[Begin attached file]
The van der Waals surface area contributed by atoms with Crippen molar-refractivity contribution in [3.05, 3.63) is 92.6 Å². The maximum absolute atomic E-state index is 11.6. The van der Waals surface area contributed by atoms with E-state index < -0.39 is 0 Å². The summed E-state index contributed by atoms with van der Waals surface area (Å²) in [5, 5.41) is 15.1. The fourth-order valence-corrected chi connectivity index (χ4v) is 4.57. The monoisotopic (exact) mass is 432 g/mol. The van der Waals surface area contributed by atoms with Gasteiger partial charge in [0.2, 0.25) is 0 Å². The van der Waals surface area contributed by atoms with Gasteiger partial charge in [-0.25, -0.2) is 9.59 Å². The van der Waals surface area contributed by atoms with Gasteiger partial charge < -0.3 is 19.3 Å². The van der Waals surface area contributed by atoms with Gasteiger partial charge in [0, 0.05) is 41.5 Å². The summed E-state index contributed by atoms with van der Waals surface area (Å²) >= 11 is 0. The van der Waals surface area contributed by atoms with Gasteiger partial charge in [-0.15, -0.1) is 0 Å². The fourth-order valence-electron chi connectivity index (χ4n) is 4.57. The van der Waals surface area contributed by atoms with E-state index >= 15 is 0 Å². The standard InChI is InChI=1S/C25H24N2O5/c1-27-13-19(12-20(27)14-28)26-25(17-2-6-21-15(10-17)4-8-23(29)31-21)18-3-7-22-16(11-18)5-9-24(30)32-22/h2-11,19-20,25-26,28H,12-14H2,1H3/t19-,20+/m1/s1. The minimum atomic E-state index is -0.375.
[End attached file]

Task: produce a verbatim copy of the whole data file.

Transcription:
The van der Waals surface area contributed by atoms with Crippen molar-refractivity contribution in [3.05, 3.63) is 92.6 Å². The maximum absolute atomic E-state index is 11.6. The van der Waals surface area contributed by atoms with E-state index < -0.39 is 0 Å². The summed E-state index contributed by atoms with van der Waals surface area (Å²) in [5, 5.41) is 15.1. The fourth-order valence-corrected chi connectivity index (χ4v) is 4.57. The monoisotopic (exact) mass is 432 g/mol. The van der Waals surface area contributed by atoms with Gasteiger partial charge in [0.2, 0.25) is 0 Å². The van der Waals surface area contributed by atoms with Gasteiger partial charge in [-0.25, -0.2) is 9.59 Å². The van der Waals surface area contributed by atoms with Gasteiger partial charge < -0.3 is 19.3 Å². The van der Waals surface area contributed by atoms with Gasteiger partial charge in [0, 0.05) is 41.5 Å². The summed E-state index contributed by atoms with van der Waals surface area (Å²) >= 11 is 0. The van der Waals surface area contributed by atoms with Gasteiger partial charge in [-0.15, -0.1) is 0 Å². The fourth-order valence-electron chi connectivity index (χ4n) is 4.57. The van der Waals surface area contributed by atoms with E-state index >= 15 is 0 Å². The standard InChI is InChI=1S/C25H24N2O5/c1-27-13-19(12-20(27)14-28)26-25(17-2-6-21-15(10-17)4-8-23(29)31-21)18-3-7-22-16(11-18)5-9-24(30)32-22/h2-11,19-20,25-26,28H,12-14H2,1H3/t19-,20+/m1/s1. The minimum atomic E-state index is -0.375.